Griffith’s may not be the best choice for Saturday night. It’s not the bar you pick to meet a friend for dinner. If you’re looking to flirt or meet someone, you’re definitely in the wrong place. But if what you seek is a cold beer and a peaceful hour, enjoyably spent then there may be no better bar in Baltimore.


Filed under Chop on the Spot

5 responses to “Chop on the Spot: Griffith’s Tavern

  1. I’ve been going to Griffith’s for years as my secret getaway spot.

    “Griffith’s is truly the best of both worlds- the place where the bartender will learn your name and your drink, but where you’re guaranteed not to run into anyone you’d rather not run into.”

    This is exactly right. So, um, I just have to ask, why blog about it and tell everyone?

    • This question has occurred to me, but I really don’t think it’s an issue. To be honest, I’m just not that influential. Griffith’s might sell 2 or three beers on the strength of this post, but that’s about it.

      My corps of readers is fairly small. At the same time though, they’re pretty loyal, and for the most part, they’re the type of people who deserve to be in on the city’s best kept secrets (and let’s face it… in Baltimore all secrets are open secrets anyway). I *could* write yet another glowing review of B & O Brasserie or Blue Hill Tavern, but honestly, what good would that do anyone? I’ve always tried to make this blog about my own personal experience in the city, and the places I’ve highlighted are an extension of that.

      Besides, Griffith’s has a long way to go to supplant Long John’s as the street-cred cool kid dive bar of choice.

  2. I ask because I’ve wrestled with the same thing. I have a small handful of bars that I don’t talk to people about. That I don’t tell people about. They’re sort of private getaways for me and a couple friends. After evangelizing bars years ago, and seeing what happened to those bars (not that I was completely responsible, but I may have helped in some way), I kind of want to keep what I like about certain places pure. But at the same time, I wrestle with the compulsion to share my “discovery” so to speak. It’s tricky.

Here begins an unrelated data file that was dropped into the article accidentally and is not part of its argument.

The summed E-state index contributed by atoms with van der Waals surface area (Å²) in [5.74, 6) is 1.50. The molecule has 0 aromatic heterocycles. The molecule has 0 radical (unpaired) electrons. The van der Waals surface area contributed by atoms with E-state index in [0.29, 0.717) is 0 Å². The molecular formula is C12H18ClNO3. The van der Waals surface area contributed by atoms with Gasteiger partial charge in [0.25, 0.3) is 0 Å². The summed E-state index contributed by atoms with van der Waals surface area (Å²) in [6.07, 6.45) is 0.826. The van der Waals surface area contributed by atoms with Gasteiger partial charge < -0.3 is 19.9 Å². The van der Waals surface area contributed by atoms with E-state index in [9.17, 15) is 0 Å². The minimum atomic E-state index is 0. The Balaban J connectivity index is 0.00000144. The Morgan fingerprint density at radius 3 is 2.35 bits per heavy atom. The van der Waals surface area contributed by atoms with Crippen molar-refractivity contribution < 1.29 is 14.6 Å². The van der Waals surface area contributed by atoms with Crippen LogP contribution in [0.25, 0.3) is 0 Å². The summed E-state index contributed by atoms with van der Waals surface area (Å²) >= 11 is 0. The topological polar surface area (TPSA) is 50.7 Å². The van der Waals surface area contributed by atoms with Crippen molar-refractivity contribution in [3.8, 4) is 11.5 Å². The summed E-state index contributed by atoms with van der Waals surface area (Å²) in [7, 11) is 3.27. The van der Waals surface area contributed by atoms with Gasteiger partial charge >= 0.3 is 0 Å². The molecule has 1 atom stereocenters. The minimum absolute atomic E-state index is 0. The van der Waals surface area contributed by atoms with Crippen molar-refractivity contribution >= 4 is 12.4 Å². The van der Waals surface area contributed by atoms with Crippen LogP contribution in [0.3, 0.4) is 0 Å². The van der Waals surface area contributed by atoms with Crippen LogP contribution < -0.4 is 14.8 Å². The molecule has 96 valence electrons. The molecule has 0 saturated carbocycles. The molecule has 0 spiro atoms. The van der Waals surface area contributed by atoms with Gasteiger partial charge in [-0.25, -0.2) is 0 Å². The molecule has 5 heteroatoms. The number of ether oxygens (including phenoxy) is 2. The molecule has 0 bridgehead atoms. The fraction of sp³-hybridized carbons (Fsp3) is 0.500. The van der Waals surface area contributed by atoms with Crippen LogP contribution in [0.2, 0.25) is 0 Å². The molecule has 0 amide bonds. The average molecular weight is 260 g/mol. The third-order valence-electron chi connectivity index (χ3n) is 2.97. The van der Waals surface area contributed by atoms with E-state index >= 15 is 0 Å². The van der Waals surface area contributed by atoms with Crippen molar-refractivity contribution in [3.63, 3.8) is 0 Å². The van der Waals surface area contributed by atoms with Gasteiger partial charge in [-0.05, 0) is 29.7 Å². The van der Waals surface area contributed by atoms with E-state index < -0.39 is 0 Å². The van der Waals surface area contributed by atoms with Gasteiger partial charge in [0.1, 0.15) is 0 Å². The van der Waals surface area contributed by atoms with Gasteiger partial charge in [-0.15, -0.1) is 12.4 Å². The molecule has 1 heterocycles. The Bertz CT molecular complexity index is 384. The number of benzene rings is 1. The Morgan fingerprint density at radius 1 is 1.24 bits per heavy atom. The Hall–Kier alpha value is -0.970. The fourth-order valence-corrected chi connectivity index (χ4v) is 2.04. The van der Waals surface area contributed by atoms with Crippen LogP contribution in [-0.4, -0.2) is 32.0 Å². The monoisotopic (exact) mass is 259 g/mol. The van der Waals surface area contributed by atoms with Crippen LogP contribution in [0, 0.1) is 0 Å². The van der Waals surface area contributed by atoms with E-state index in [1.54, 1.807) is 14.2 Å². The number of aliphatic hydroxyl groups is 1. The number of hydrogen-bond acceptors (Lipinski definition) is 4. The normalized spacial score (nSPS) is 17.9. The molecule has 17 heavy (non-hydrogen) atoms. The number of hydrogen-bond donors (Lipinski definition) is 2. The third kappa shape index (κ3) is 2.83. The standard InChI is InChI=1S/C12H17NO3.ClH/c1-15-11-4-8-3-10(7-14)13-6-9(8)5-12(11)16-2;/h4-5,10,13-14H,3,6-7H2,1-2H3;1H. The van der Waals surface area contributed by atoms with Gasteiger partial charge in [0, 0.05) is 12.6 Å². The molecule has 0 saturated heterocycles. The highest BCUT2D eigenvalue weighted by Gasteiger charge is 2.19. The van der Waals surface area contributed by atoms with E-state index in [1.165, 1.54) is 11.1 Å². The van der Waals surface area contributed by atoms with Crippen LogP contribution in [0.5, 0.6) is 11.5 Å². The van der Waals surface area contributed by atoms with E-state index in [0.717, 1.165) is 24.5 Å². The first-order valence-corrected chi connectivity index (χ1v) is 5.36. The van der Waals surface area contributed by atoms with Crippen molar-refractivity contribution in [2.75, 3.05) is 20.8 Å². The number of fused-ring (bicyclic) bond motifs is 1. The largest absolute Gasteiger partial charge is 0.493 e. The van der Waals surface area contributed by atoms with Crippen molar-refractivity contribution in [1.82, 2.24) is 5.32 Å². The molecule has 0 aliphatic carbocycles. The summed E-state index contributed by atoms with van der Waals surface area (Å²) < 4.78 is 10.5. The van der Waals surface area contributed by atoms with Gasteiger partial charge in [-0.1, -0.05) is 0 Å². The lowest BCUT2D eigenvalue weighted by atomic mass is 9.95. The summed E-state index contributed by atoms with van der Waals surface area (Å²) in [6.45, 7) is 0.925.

You do a great job explaining Griffiths – I always felt like I was going into a friend’s basement to drink. The one drawback is they are more of a breakfast/lunch bar than an evening bar. There have been times where I’ve had to leave the Golden West Long Bar, for example, because of a show at like 11 to walk up to Griffiths only to find it closed. Part of the charm, though. I usually end up at Zissimos now – I’ve rediscovered the fun that is Zissimos.

    Me and a few friends have been talking about starting a Dive Bar Club, where we go overlooked bars once every couple weeks and check ’em out.

  3. That’s a good idea. It’s something I’d be interested in. The first rule of Dive Bar Club is that you don’t talk about Dive Bar Club.

  4. timmyg

    I first went to Griffiths about 2+ years ago, and recall the lady bartender there just being truly, genuinely friendly. Not like the “friendly” types that are just looking for a good tip, but she was happy to see someone under the age of 40 there. She introduced us to her husband, and even invited my friend and I to their weekly Ravens potluck that weekend. I didn’t go but really, really wish I had.